Neuronal involvement in muscular atrophy

Bruno A. Cisterna, Christopher Cardozo, Juan C. Sáez

Research output: Contribution to journalReview articlepeer-review

36 Citations (Scopus)


The innervation of skeletal myofibers exerts a crucial influence on the maintenance of muscle tone and normal operation. Consequently, denervated myofibers manifest atrophy, which is preceded by an increase in sarcolemma permeability. Recently, de novo expression of hemichannels (HCs) formed by connexins (Cxs) and other none selective channels, including P2X7 receptors (P2X7Rs), and transient receptor potential, sub-family V, member 2 (TRPV2) channels was demonstrated in denervated fast skeletal muscles. The denervation-induced atrophy was drastically reduced in denervated muscles deficient in Cxs 43 and 45. Nonetheless, the transduction mechanism by which the nerve represses the expression of the above mentioned non-selective channels remains unknown. The paracrine action of extracellular signaling molecules including ATP, neurotrophic factors (i.e., brain-derived neurotrophic factor (BDNF)), agrin/LDL receptor-related protein 4 (Lrp4)/muscle-specific receptor kinase (MuSK) and acetylcholine (Ach) are among the possible signals for repression for connexin expression. This review discusses the possible role of relevant factors in maintaining the normal functioning of fast skeletal muscles and suppression of connexin hemichannel expression.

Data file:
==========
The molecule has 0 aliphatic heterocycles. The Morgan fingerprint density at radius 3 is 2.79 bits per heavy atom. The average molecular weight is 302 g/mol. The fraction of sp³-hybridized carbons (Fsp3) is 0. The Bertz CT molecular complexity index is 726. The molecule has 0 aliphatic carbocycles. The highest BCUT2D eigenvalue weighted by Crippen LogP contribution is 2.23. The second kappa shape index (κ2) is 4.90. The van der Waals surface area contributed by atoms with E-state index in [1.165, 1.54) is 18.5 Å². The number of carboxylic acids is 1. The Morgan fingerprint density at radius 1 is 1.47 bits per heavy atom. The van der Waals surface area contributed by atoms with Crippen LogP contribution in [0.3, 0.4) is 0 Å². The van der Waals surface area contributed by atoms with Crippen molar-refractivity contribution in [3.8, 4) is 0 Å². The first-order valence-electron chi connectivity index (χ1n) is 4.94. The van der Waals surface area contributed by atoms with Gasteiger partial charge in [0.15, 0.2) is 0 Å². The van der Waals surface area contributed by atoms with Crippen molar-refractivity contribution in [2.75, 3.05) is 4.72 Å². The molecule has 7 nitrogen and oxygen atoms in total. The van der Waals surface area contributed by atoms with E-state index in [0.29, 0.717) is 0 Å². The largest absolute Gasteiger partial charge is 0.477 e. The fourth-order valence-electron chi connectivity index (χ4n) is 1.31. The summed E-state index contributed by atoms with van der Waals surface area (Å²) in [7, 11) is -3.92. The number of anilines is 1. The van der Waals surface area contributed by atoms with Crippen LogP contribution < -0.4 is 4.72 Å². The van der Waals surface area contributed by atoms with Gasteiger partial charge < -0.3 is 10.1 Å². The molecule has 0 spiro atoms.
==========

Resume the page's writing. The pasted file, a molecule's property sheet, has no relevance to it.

Original languageEnglish
Article number405
JournalFrontiers in Cellular Neuroscience
Issue numberDEC
Publication statusPublished - 10 Dec 2014


  • Acetylcholine
  • Connexins
  • Electrical activity
  • Hemichannels
  • Trophic factors

ASJC Scopus subject areas

  • Cellular and Molecular Neuroscience


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